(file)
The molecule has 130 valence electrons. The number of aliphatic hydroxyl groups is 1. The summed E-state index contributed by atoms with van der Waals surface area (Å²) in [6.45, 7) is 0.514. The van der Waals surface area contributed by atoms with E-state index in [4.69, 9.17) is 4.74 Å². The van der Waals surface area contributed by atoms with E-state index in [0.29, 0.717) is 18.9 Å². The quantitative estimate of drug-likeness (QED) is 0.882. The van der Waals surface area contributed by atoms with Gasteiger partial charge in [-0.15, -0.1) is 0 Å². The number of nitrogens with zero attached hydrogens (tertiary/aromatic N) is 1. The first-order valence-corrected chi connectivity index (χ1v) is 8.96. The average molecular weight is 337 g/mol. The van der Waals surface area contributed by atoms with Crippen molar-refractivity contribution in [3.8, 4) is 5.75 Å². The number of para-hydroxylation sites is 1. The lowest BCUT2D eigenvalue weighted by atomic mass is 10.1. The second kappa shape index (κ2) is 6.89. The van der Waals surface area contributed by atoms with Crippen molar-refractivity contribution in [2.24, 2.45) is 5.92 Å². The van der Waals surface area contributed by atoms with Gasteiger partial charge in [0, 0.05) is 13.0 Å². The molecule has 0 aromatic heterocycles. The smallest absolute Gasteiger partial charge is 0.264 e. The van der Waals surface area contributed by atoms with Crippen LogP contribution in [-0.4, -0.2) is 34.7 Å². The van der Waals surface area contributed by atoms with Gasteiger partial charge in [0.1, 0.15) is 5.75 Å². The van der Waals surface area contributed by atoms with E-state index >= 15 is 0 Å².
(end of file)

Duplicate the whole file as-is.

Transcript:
The molecule has 130 valence electrons. The number of aliphatic hydroxyl groups is 1. The summed E-state index contributed by atoms with van der Waals surface area (Å²) in [6.45, 7) is 0.514. The van der Waals surface area contributed by atoms with E-state index in [4.69, 9.17) is 4.74 Å². The van der Waals surface area contributed by atoms with E-state index in [0.29, 0.717) is 18.9 Å². The quantitative estimate of drug-likeness (QED) is 0.882. The van der Waals surface area contributed by atoms with Gasteiger partial charge in [-0.15, -0.1) is 0 Å². The number of nitrogens with zero attached hydrogens (tertiary/aromatic N) is 1. The first-order valence-corrected chi connectivity index (χ1v) is 8.96. The average molecular weight is 337 g/mol. The van der Waals surface area contributed by atoms with Crippen molar-refractivity contribution in [3.8, 4) is 5.75 Å². The number of para-hydroxylation sites is 1. The lowest BCUT2D eigenvalue weighted by atomic mass is 10.1. The second kappa shape index (κ2) is 6.89. The van der Waals surface area contributed by atoms with Crippen molar-refractivity contribution in [2.24, 2.45) is 5.92 Å². The van der Waals surface area contributed by atoms with Gasteiger partial charge in [0, 0.05) is 13.0 Å². The molecule has 0 aromatic heterocycles. The smallest absolute Gasteiger partial charge is 0.264 e. The van der Waals surface area contributed by atoms with Crippen LogP contribution in [-0.4, -0.2) is 34.7 Å². The van der Waals surface area contributed by atoms with Gasteiger partial charge in [0.1, 0.15) is 5.75 Å². The van der Waals surface area contributed by atoms with E-state index >= 15 is 0 Å².